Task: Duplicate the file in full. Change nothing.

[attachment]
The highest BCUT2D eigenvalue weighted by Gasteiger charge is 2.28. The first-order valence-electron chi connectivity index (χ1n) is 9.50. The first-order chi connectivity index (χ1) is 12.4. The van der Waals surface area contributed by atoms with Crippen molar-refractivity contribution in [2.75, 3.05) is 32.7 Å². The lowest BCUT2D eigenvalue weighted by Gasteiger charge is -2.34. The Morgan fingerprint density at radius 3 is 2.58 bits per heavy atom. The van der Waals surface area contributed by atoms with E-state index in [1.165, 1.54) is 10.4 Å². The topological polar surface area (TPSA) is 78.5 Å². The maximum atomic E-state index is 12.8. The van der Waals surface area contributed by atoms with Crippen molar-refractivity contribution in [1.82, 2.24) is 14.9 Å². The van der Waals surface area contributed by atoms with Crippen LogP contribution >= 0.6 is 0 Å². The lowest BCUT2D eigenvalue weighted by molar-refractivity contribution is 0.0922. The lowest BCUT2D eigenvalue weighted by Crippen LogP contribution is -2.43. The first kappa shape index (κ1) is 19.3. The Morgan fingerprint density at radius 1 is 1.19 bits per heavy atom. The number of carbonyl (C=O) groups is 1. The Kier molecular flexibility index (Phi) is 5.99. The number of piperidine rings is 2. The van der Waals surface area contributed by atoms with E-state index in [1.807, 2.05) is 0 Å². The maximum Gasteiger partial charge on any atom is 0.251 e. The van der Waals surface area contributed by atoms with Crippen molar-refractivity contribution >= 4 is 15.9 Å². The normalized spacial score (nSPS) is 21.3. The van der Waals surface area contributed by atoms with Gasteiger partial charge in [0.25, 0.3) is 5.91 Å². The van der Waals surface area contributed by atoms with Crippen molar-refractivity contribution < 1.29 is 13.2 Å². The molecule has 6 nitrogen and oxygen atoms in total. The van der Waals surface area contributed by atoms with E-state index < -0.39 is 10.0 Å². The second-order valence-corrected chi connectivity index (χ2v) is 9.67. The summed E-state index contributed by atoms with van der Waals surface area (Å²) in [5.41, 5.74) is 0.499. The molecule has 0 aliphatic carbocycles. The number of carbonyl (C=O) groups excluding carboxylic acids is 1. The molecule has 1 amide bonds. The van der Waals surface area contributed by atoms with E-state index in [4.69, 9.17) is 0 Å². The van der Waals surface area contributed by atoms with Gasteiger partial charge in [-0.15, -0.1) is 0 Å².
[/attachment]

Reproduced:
The highest BCUT2D eigenvalue weighted by Gasteiger charge is 2.28. The first-order valence-electron chi connectivity index (χ1n) is 9.50. The first-order chi connectivity index (χ1) is 12.4. The van der Waals surface area contributed by atoms with Crippen molar-refractivity contribution in [2.75, 3.05) is 32.7 Å². The lowest BCUT2D eigenvalue weighted by Gasteiger charge is -2.34. The Morgan fingerprint density at radius 3 is 2.58 bits per heavy atom. The van der Waals surface area contributed by atoms with E-state index in [1.165, 1.54) is 10.4 Å². The topological polar surface area (TPSA) is 78.5 Å². The maximum atomic E-state index is 12.8. The van der Waals surface area contributed by atoms with Crippen molar-refractivity contribution in [1.82, 2.24) is 14.9 Å². The van der Waals surface area contributed by atoms with Crippen LogP contribution >= 0.6 is 0 Å². The lowest BCUT2D eigenvalue weighted by molar-refractivity contribution is 0.0922. The lowest BCUT2D eigenvalue weighted by Crippen LogP contribution is -2.43. The first kappa shape index (κ1) is 19.3. The Morgan fingerprint density at radius 1 is 1.19 bits per heavy atom. The number of carbonyl (C=O) groups is 1. The Kier molecular flexibility index (Phi) is 5.99. The number of piperidine rings is 2. The van der Waals surface area contributed by atoms with E-state index in [1.807, 2.05) is 0 Å². The maximum Gasteiger partial charge on any atom is 0.251 e. The van der Waals surface area contributed by atoms with Crippen molar-refractivity contribution >= 4 is 15.9 Å². The normalized spacial score (nSPS) is 21.3. The van der Waals surface area contributed by atoms with Gasteiger partial charge in [0.25, 0.3) is 5.91 Å². The van der Waals surface area contributed by atoms with Crippen molar-refractivity contribution < 1.29 is 13.2 Å². The molecule has 6 nitrogen and oxygen atoms in total. The van der Waals surface area contributed by atoms with E-state index < -0.39 is 10.0 Å². The second-order valence-corrected chi connectivity index (χ2v) is 9.67. The summed E-state index contributed by atoms with van der Waals surface area (Å²) in [5.41, 5.74) is 0.499. The molecule has 0 aliphatic carbocycles. The number of carbonyl (C=O) groups excluding carboxylic acids is 1. The molecule has 1 amide bonds. The van der Waals surface area contributed by atoms with E-state index in [4.69, 9.17) is 0 Å². The van der Waals surface area contributed by atoms with Gasteiger partial charge in [-0.15, -0.1) is 0 Å².